(DEF v.2, ch.20, p.765, fn.130)
     
    This from Wiki (here, on the Diderot’s Encyclopédie)

    The Encyclopédie méthodique par ordre des matières (“Methodical encyclopedia by order of subject matter”) is a 206-volume encyclopedia that was published between 1782 and 1832 by the French publisher Charles Joseph Panckoucke, and his daughter, Thérèse-Charlotte Agasse. It was a revised and expanded version, arranged by subject matter, of the originally alphabetically-arranged Encyclopédie, compiled by Denis Diderot. The full title was L’Encyclopédie méthodique ou par ordre de matières par une société de gens de lettres, de savants et d’artistes; précédée d’un Vocabulaire universel, servant de Table pour tout l’Ouvrage, ornée des Portraits de MM. Diderot et d’Alembert, premiers Éditeurs de l’Encyclopédie.

    and

    The publication was continued by Henri Agasse, Panckoucke’s son-in-law, from 1794 to 1813, and then by his widow, Mme Agasse, until 1832, when it was completed in 102 livraisons or 337 parts, forming 166 1/2 vols. of text, and 51 parts, containing 6,439 plates. The number of pages totalled 124,210 pages, of which 5,458 pages were plates

    Here is an online version of the 1827 edition volume 10.

    Cover of book - Synesius of Cyrene - a Bishop, and a stubborn philosopher doing his best in a decaying world

    Cover of book - Synesius of Cyrene - a Bishop, and a stubborn philosopher doing his best in a decaying world

     
    The Very Interesting Life of Synesius, Bishop of Cyrene (a North African Roman Thomas Jefferson)
    A country gentleman of the raucous 390’s and early 400’s, devoted to philosophy and hunting and to his wife and sons, Synesius performed various diplomatic services for his city (Ptolemais or Cyrene) before being involuntarily forced into becoming its bishop (an example of how the office of bishop was more and more a political, judicial, and even military position and not a just a spiritual shepherd for the local Christian flock.

    He was bishop during a turbulent and important time for the Roman Empire – living during the same time as Augustine (another African) – he saw the true sunset of the empire in the West. Spain had just been lost to the Vandals in 409, and the Vandals were to take his own North Africa in a short 20 years. The West was in a free-fall collapse.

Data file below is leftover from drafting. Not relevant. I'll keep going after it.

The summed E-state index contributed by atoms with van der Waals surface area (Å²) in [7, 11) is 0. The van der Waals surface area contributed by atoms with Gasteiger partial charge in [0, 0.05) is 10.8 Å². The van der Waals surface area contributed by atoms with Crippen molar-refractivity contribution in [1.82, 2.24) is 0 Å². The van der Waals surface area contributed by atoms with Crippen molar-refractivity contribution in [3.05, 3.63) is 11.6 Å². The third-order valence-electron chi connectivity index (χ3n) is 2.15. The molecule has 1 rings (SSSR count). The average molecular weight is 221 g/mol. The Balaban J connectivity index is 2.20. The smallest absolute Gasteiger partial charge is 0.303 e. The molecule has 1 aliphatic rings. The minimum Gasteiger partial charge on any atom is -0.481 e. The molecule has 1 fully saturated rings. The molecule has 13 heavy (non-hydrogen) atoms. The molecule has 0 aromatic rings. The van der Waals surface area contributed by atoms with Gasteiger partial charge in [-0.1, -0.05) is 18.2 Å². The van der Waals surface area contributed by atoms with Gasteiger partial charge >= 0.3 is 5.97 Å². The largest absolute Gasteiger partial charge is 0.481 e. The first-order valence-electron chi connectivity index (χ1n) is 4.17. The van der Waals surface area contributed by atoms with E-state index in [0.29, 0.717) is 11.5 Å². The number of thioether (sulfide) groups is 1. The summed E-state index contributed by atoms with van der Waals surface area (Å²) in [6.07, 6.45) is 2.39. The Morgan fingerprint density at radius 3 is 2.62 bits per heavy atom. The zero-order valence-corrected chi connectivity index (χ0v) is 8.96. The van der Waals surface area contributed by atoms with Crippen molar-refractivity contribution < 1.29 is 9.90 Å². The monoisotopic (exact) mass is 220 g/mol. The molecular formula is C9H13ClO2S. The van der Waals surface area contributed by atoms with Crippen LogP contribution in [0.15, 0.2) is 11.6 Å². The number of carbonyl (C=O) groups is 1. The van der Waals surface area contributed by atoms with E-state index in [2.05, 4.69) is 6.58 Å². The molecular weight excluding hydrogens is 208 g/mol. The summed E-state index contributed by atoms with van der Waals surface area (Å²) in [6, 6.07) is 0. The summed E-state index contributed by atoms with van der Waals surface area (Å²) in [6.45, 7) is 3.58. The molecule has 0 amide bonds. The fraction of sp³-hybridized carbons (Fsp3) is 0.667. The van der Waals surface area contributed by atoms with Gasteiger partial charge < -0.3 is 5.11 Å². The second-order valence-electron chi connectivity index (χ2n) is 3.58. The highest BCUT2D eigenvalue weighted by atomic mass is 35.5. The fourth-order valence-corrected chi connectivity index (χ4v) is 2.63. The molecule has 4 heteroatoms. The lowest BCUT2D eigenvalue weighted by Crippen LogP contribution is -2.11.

This from Wiki (here)

    Synesius (Greek: Συνέσιος; c. 373 – c. 414), a Greek bishop of Ptolemais in the Libyan Pentapolis after 410, was born of wealthy parents, who claimed descent from Spartan kings, at Cyrene between 370 and 375.

    While still a youth (393) he went with his brother Euoptius to Alexandria, where he became an enthusiastic Neoplatonist and disciple of Hypatia. On returning to his native place about the year 397 he was chosen to head an embassy from the cities of the Pentapolis to the imperial court to ask for remission of taxation and other relief. His address to the emperor Arcadius (De regno) is full of topical advice as to the studies of a wise ruler, but also contains a bold statement that the emperor’s first priority must be a war on corruption.

    His three years’ stay in Constantinople was wearisome and otherwise disagreeable; the leisure it forced upon him he devoted in part to literary composition. The Aegyptus sive de providentia is an allegory in which the good Osiris and the evil Typhon, who represent Aurelian and the Goth Gainas (ministers under Arcadius), strive for mastery; and the question of the divine permission of evil is handled.

    After the successful Aurelian had granted the petition of the embassy, Synesius returned to Cyrene in 400, and spent the next ten years partly in that city, when unavoidable business called him there, but chiefly on an estate in the interior of the province, where in his own words “books and the chase” made up his life. His marriage took place at Alexandria in 403; in the previous year he had visited Athens.

    In 409 or 410 Synesius, whose Christianity had until then been by no means very pronounced, was popularly chosen to be bishop of Ptolemais, and, after long hesitation on personal and doctrinal grounds, he ultimately accepted the office thus thrust upon him, being consecrated by Theophilus at Alexandria. One personal difficulty at least was obviated by his being allowed to retain his wife, to whom he was much attached; but as regarded orthodoxy he expressly stipulated for personal freedom to dissent on the questions of the soul’s creation, a literal resurrection, and the final destruction of the world, while at the same time he agreed to make some concession to popular views in his public teaching.

    His tenure of the bishopric was troubled not only by domestic bereavements (his three sons died) but also by barbaric invasions of the country (in repelling which he proved himself a capable military organizer) and by conflicts with the praeses Andronicus, whom he excommunicated for interfering with the Church’s right of asylum. The date of his death is unknown; it is usually given as c. 414, because he appears to have been unaware of the violent death of Hypatia.

    His many-sided activity, as shown especially in his letters, and his loosely mediating position between Neoplatonism and Christianity, make him a subject of fascinating interest. His scientific interests are attested by his letter to Hypatia in which occurs the earliest known reference to a hydrometer, and by a work on alchemy in the form of a commentary on pseudo-Democritus.

     
    Gibbon on Monks – again
    Gibbon can’t ever quite get enough hostility out onto the page when it comes to the subject of monks.

    …but they exalted the perfection of monastic virtue, which is painful to the individual and useless to mankind

    (DEF, v.2, ch.20, p763).